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Sentence:

Although he was bred __ the law, he became a successful journalist.

Problem: Fill in the blank with apt. preposition.

Attempt: I have no idea. Even my 1500 page Oxford dictionary doesn't have a usage of the verb "breed" which might suit the sentence here :/ My best guess can be "with" or "under" but I don't know if it's correct.

Question: What is the correct answer here and why?

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    Maybe the use is metaphorical here? "Although he was bred for the law", meaning "he was educated to become a lawyer"? I googled and found only 9 exampes for "bred for the law". A quote: "Allan was bred for the law, but forsook it, and retired to the country." – CowperKettle Jan 13 '16 at 11:10
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    As @CopperKettle mentioned, it is 'for'. targetstudy.com/languages/english/preposition-exercise-4.html – Varun Nair Jan 13 '16 at 11:30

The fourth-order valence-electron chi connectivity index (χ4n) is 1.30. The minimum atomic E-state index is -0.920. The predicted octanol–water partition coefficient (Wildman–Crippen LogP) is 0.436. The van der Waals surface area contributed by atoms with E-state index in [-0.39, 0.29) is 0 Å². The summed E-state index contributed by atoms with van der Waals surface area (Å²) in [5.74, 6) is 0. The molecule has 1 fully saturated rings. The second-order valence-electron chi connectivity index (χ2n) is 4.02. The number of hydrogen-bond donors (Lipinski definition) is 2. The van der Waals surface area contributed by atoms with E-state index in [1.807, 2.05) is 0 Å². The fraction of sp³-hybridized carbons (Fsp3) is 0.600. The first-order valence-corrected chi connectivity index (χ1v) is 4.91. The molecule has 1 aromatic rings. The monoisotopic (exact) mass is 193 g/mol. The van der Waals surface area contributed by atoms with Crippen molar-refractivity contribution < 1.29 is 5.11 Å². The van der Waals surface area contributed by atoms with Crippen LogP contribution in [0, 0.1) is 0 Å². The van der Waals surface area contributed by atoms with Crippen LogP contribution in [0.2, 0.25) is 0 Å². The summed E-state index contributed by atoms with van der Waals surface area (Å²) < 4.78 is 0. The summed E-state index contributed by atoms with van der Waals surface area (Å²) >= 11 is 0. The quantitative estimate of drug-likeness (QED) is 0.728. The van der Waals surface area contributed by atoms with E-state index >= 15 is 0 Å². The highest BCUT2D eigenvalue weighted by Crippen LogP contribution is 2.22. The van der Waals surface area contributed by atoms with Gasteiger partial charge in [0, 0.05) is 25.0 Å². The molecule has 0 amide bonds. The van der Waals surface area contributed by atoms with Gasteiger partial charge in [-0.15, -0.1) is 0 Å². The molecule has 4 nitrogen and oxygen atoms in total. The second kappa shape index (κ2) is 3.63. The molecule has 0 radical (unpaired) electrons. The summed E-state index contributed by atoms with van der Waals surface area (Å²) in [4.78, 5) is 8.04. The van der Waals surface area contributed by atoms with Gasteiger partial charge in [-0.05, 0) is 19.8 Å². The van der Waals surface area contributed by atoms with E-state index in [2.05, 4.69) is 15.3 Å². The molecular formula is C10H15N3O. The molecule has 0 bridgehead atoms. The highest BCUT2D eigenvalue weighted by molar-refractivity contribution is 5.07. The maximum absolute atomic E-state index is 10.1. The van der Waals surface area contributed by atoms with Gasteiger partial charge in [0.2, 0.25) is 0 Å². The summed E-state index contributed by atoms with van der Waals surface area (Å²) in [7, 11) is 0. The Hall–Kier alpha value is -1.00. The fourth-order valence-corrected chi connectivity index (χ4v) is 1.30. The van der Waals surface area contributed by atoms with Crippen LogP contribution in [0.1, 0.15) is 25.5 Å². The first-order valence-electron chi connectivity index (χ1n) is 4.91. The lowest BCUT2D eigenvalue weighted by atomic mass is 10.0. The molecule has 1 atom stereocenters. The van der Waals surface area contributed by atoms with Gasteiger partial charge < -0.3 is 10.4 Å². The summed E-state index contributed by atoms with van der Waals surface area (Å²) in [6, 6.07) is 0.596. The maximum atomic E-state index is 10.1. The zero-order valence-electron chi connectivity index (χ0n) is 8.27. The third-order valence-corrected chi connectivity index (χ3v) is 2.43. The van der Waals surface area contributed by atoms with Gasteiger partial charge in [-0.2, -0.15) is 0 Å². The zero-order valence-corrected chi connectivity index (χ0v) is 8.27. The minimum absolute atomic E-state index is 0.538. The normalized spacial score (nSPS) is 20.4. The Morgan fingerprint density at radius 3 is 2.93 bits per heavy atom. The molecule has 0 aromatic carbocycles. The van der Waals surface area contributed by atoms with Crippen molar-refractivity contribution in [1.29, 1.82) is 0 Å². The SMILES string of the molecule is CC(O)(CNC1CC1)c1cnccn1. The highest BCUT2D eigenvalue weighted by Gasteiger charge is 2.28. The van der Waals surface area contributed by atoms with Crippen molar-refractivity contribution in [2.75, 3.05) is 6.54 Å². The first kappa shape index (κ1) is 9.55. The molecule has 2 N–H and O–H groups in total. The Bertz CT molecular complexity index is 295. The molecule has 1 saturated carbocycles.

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    I'll convert the comment into an answer then. – CowperKettle Jan 13 '16 at 11:37
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    It would be "bred to the law" -- a turn of phrase popular in the 19th century. Tell your teachers to find new textbooks, or your examiners to get with it. :) – Tᴚoɯɐuo Jan 13 '16 at 12:06
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    Animals and crops are "bred for". People are figuratively "bred to". But as I said, it's a quaint phrase for 2016. You'll find it in Nathaniel Hawthorne. – Tᴚoɯɐuo Jan 13 '16 at 12:15
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CopperKettle has answered your question about the preposition, but also note that one of Dictionary.com's definitions for 'breed' is "to develop by training or education; bring up; rear: 'He was born and bred a gentleman'.", so 'bred for the law' means something like 'He came from a family of lawyers and/or was intended or encouraged by them to become one'. This usage of 'breed' is almost always past tense and passive. His pregnant mother would not have said 'We are going to breed him for the law'.

  • But the father might have said to his wife before she became pregnant, "If you bear me a son, my dear, he will be bred to the law, as I was, and my father and grandfather before me." – Tᴚoɯɐuo Jan 13 '16 at 13:20

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